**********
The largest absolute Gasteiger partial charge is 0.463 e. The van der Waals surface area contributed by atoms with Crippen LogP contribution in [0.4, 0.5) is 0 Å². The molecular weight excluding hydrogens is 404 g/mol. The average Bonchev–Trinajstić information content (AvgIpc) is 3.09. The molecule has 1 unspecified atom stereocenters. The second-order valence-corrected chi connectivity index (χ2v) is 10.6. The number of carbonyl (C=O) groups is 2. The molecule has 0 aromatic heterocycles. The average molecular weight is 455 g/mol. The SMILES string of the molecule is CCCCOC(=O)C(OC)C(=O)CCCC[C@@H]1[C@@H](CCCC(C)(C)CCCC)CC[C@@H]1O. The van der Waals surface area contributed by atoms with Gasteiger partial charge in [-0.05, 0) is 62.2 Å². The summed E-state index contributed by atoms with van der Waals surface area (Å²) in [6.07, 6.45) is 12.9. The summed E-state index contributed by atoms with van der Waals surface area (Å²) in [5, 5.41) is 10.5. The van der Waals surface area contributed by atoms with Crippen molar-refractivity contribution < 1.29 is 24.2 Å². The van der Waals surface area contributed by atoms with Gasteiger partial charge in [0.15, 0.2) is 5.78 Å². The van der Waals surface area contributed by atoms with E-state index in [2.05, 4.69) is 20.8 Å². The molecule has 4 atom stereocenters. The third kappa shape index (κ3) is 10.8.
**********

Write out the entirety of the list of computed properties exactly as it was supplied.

The largest absolute Gasteiger partial charge is 0.463 e. The van der Waals surface area contributed by atoms with Crippen LogP contribution in [0.4, 0.5) is 0 Å². The molecular weight excluding hydrogens is 404 g/mol. The average Bonchev–Trinajstić information content (AvgIpc) is 3.09. The molecule has 1 unspecified atom stereocenters. The second-order valence-corrected chi connectivity index (χ2v) is 10.6. The number of carbonyl (C=O) groups is 2. The molecule has 0 aromatic heterocycles. The average molecular weight is 455 g/mol. The SMILES string of the molecule is CCCCOC(=O)C(OC)C(=O)CCCC[C@@H]1[C@@H](CCCC(C)(C)CCCC)CC[C@@H]1O. The van der Waals surface area contributed by atoms with Gasteiger partial charge in [-0.05, 0) is 62.2 Å². The summed E-state index contributed by atoms with van der Waals surface area (Å²) in [6.07, 6.45) is 12.9. The summed E-state index contributed by atoms with van der Waals surface area (Å²) in [5, 5.41) is 10.5. The van der Waals surface area contributed by atoms with Crippen molar-refractivity contribution < 1.29 is 24.2 Å². The van der Waals surface area contributed by atoms with Gasteiger partial charge in [0.15, 0.2) is 5.78 Å². The van der Waals surface area contributed by atoms with E-state index in [2.05, 4.69) is 20.8 Å². The molecule has 4 atom stereocenters. The third kappa shape index (κ3) is 10.8.